Thursday night’s game began with a wonderful tribute honoring head coach Claude Julien for having the most regular season wins in franchise history for the Boston Bruins. He was given a trip to Walt Disney World for he and his family, and a lovely black and gold watch from Royal Jewelers of Andover, Massachusetts. It was clear that Julien was touched, especially by the many congratulatory messages from Boston icons and coaches around the NHL that played on the Jumbotron. Sometimes such openings play out in a sluggish beginning by the Bruins, but such was not the case with the first period.

While the Bruins got two power plays during the first period and outshot the Florida Panthers, when the horn sounded to end the first neither team had scored. What was heartening to see was the strength of the overall play of the Bruins, holding up the Panthers as they entered the neutral zone and having some quality shifts throughout the period. What wasn’t good to see was the number of giveaways from those wearing black and gold—five—while the Panthers didn’t have any.

The second period saw the Bruins score first off the stick of Ryan Spooner, but the goal was the result of some strong puck protection by Frank Vatrano—who got an assist along with Loui Eriksson. It wasn’t long though before the Cats tied it up, as Reilly Smith, who was traded to Florida by Boston in exchange for Jimmy Hayes, got it past Tuukka Rask. And then about five minutes later the Panthers went up on a shorthander from Vincent Trocheck. The second saw the Panthers outshoot the Bruins. The Bruins also added another five giveaways signaling some sloppy play, while again the Panthers had none.

Traditionally this season, the third period has been a strong one for the Bruins, and it looked like they tried to start the period off that way. As the period continued, the ice was certainly becoming level in regard to shots on goal, though neither team had anything really to show for it. Then at 8:03 it looked like on a rebound Patrice Bergeron was able to get the puck in and tie the game. From his vantage point he felt it was in. However, the play would go to review—not as a result of a coach’s challenge—and five minutes later, after much discussion with Toronto, the “no goal” call on the ice was upheld. This despite what appeared to many, including many hockey fans who are definitely not fans of the Bruins, that the puck had indeed been in. To add insult to injury, within a minute the Bruins were whistled for too many men on the ice. While they were able to make the penalty kill, as soon as Vatrano, who sat for the bench minor, exited the box, the Panthers got their third goal of the game. And then as the clock was counting down the last minute and the Bruins net was empty Florida would put the dagger in with an empty netter.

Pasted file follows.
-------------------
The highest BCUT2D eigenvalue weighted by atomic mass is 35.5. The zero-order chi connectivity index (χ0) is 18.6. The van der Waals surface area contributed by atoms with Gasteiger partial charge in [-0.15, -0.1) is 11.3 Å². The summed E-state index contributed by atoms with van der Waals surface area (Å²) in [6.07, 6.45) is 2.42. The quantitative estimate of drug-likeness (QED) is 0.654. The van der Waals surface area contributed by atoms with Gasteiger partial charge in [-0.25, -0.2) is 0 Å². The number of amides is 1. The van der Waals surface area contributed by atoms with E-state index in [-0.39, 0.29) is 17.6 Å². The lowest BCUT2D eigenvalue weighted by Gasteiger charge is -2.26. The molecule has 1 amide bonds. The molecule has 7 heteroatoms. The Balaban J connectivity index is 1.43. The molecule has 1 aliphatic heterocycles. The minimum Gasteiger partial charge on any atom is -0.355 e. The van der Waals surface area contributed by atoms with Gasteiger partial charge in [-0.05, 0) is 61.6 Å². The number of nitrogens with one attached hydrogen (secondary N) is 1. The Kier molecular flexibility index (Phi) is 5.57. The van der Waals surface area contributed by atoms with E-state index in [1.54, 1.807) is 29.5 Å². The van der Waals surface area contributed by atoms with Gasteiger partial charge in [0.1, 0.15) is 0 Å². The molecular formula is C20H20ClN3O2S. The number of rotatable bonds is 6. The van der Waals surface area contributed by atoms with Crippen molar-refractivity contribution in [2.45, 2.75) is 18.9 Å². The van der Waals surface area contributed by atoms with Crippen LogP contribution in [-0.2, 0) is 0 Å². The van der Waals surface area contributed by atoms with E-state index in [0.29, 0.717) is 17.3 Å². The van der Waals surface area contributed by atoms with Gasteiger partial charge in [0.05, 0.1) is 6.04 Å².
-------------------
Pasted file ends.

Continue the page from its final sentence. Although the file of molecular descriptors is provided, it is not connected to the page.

As the players pointed out after the game, at this point of the season, it’s important to simply put this game behind and focus on the seven remaining games.

“You know I wouldn’t take anything from this game. Just going to start fresh. Just forget what happened before and just worry, I mean focus, on the next seven games, game by game,” David Krejci said. “Like I said, we’re not even in the playoffs yet, so just take it game by game and whatever happened in the past happened but we have to look forward here.”

The Bruins have four road games and then will finish the regular season with three homestands beginning April 5 with the Carolina Hurricanes followed by the Detroit Red Wings on April 7 and finally playing host to the Ottawa Senators on April 9. They are still in a playoff position, but they have got to get some wins, as there is little margin now and they could quickly find themselves on the outside if they can’t figure out what has gone wrong with the last five games.

Postgame interviews with both teams:

A family historian by profession, Rhonda R. McClure has loved hockey since she was a child in New Hampshire. Any opportunity to combine her love of writing, hockey and research is something she looks forward to with much enthusiasm. She's been accused of seeking out shinny games when there are no other hockey events taking place. She is a member of the Society for International Hockey Research. Follow her on Twitter at @HockeyMaven1917.


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